[GRASS-user] cs2cs Command Syntax Check

Tom Russo russo at bogodyn.org
Tue Feb 28 12:13:31 EST 2012

On Tue, Feb 28, 2012 at 10:05:46AM -0700, we recorded a bogon-computron collision of the <russo at bogodyn.org> flavor, containing:
> On Mon, Feb 27, 2012 at 03:23:55PM -0800, we recorded a bogon-computron collision of the <rshepard at appl-ecosys.com> flavor, containing:
> >    I have many lon-lat coordinates in decimal degree format that are to be
> > converted to spcs Nevada East Zone (FIPS: 2701, ADS: 4601, UTM Zone 11),
> > NAD83, US survey feet or, as the PROJ_INFO in that location has it:
> > 
> > name: Transverse Mercator
> > proj: tmerc
> > datum: nad83
> > ellps: grs80
> > lat_0: 34.75
> > lon_0: -115.5833333333333
> > k: 0.9999
> > x_0: 200000.00001016
> > y_0: 8000000.000010163
> > no_defs: defined
> > 
> >    The command I propose to use is:
> > 
> > cs2cs +proj=latlong +datum=NAD83 +to +proj=utm +zone=11 +datum=NAD83
> > 
> >    Is this correct?
> No.  Nevada East Zone State Plane Coordinate System is not the same as 
> UTM, Zone 11 (even though it may lie in UTM zone 11).   Your command line will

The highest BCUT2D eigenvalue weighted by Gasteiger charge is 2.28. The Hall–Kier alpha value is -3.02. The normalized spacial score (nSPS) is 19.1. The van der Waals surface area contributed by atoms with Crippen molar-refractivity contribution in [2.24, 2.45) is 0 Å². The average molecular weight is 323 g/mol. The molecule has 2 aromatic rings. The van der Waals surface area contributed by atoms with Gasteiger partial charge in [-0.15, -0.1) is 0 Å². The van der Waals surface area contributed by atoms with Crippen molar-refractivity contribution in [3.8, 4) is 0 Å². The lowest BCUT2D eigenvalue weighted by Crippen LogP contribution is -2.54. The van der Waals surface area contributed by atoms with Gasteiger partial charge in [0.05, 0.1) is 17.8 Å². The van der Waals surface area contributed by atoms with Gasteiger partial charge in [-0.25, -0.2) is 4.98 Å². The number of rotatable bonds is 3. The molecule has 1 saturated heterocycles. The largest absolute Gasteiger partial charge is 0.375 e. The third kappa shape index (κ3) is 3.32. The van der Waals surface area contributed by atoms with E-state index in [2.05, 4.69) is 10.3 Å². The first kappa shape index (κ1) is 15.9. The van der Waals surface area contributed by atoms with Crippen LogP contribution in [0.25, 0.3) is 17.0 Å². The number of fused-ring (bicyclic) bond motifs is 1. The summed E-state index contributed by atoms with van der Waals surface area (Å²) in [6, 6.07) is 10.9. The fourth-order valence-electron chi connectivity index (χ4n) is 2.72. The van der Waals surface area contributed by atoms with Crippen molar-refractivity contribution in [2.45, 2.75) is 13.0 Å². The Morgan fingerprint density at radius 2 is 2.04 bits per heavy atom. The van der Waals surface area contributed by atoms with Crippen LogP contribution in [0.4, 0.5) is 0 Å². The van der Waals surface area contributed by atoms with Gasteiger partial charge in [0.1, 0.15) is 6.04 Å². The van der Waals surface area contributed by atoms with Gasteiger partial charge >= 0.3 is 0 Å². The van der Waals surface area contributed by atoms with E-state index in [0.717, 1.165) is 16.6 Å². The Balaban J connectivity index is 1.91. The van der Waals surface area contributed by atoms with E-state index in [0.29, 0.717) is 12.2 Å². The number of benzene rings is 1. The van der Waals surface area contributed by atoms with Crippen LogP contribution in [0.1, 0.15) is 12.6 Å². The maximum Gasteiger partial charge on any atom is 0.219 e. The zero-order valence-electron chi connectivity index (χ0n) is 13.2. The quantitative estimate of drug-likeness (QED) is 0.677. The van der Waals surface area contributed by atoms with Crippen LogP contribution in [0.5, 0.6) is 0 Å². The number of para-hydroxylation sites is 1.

> return UTM coordinates in meters easting and northing, not SPCS coordinates in 
> US survey feet.
> What you want is to tell cs2cs to use the EPSG number 3421
> as the target coordinate system.   From the PROJ.4 epsg file, that means:
> # NAD83 / Nevada East (ft US)
> <3421> +proj=tmerc +lat_0=34.75 +lon_0=-115.5833333333333 +k=0.9999 +x_0=200000.00001016 +y_0=8000000.000010163 +ellps=GRS80 +datum=NAD83 +units=us-ft +no_defs  <>
> which you can see matches your PROJ_INFO information.
> (On my system, the EPSG database for PROJ.4 is in /usr/local/share/proj/epsg)
> You should use this command line instead:
> cs2cs +proj=latlong +datum=NAD83 +to +init=epsg:3421

For what it's worth, if you are already in a GRASS session in the target
location, you can always use the following command line to get lat/lon
converted to the location's coordinate system:

  cs2cs +proj=latlong +datum=NAD83 +to `g.proj -f -j`

g.proj -j prints out the correct PROJ.4 format coordinate system specification
for the current location.

You'll find that g.proj -j in your location will print out the same data as the 
epsg:3421 entry.  

Tom Russo    KM5VY   SAR502   DM64ux          http://www.swcp.com/~russo/
Tijeras, NM  QRPL#1592 K2#398  SOC#236        http://kevan.org/brain.cgi?DDTNM
"And, isn't sanity really just a one-trick pony anyway? I mean all you get is
 one trick, rational thinking, but when you're good and crazy, oooh, oooh,
 oooh, the sky is the limit!"  --- The Tick

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